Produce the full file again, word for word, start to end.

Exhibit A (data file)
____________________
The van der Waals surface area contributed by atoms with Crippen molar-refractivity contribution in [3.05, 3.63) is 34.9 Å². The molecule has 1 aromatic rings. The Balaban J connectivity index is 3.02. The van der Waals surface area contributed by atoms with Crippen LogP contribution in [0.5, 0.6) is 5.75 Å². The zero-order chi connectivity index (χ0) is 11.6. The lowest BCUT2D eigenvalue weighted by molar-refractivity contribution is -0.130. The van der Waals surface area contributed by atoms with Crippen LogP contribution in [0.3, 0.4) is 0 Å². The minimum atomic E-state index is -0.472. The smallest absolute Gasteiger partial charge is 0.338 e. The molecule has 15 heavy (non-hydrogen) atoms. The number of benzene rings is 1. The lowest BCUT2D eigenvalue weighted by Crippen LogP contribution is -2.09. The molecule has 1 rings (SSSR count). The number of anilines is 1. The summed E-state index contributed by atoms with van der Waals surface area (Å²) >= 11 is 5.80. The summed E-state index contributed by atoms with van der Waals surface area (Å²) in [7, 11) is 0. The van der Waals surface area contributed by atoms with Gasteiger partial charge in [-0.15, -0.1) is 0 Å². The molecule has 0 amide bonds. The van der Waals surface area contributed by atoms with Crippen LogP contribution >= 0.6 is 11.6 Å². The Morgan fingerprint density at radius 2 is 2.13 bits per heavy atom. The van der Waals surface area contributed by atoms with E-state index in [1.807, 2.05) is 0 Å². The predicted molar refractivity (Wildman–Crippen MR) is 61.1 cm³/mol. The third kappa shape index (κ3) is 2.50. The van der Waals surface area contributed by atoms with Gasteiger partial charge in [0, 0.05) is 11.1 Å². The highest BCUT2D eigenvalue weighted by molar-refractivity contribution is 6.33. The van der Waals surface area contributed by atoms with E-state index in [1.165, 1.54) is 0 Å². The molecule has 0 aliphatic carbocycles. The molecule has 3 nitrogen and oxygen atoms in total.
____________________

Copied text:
The van der Waals surface area contributed by atoms with Crippen molar-refractivity contribution in [3.05, 3.63) is 34.9 Å². The molecule has 1 aromatic rings. The Balaban J connectivity index is 3.02. The van der Waals surface area contributed by atoms with Crippen LogP contribution in [0.5, 0.6) is 5.75 Å². The zero-order chi connectivity index (χ0) is 11.6. The lowest BCUT2D eigenvalue weighted by molar-refractivity contribution is -0.130. The van der Waals surface area contributed by atoms with Crippen LogP contribution in [0.3, 0.4) is 0 Å². The minimum atomic E-state index is -0.472. The smallest absolute Gasteiger partial charge is 0.338 e. The molecule has 15 heavy (non-hydrogen) atoms. The number of benzene rings is 1. The lowest BCUT2D eigenvalue weighted by Crippen LogP contribution is -2.09. The molecule has 1 rings (SSSR count). The number of anilines is 1. The summed E-state index contributed by atoms with van der Waals surface area (Å²) >= 11 is 5.80. The summed E-state index contributed by atoms with van der Waals surface area (Å²) in [7, 11) is 0. The van der Waals surface area contributed by atoms with Gasteiger partial charge in [-0.15, -0.1) is 0 Å². The molecule has 0 amide bonds. The van der Waals surface area contributed by atoms with Crippen LogP contribution >= 0.6 is 11.6 Å². The Morgan fingerprint density at radius 2 is 2.13 bits per heavy atom. The van der Waals surface area contributed by atoms with E-state index in [1.807, 2.05) is 0 Å². The predicted molar refractivity (Wildman–Crippen MR) is 61.1 cm³/mol. The third kappa shape index (κ3) is 2.50. The van der Waals surface area contributed by atoms with Gasteiger partial charge in [0, 0.05) is 11.1 Å². The highest BCUT2D eigenvalue weighted by molar-refractivity contribution is 6.33. The van der Waals surface area contributed by atoms with E-state index in [1.165, 1.54) is 0 Å². The molecule has 0 aliphatic carbocycles. The molecule has 3 nitrogen and oxygen atoms in total.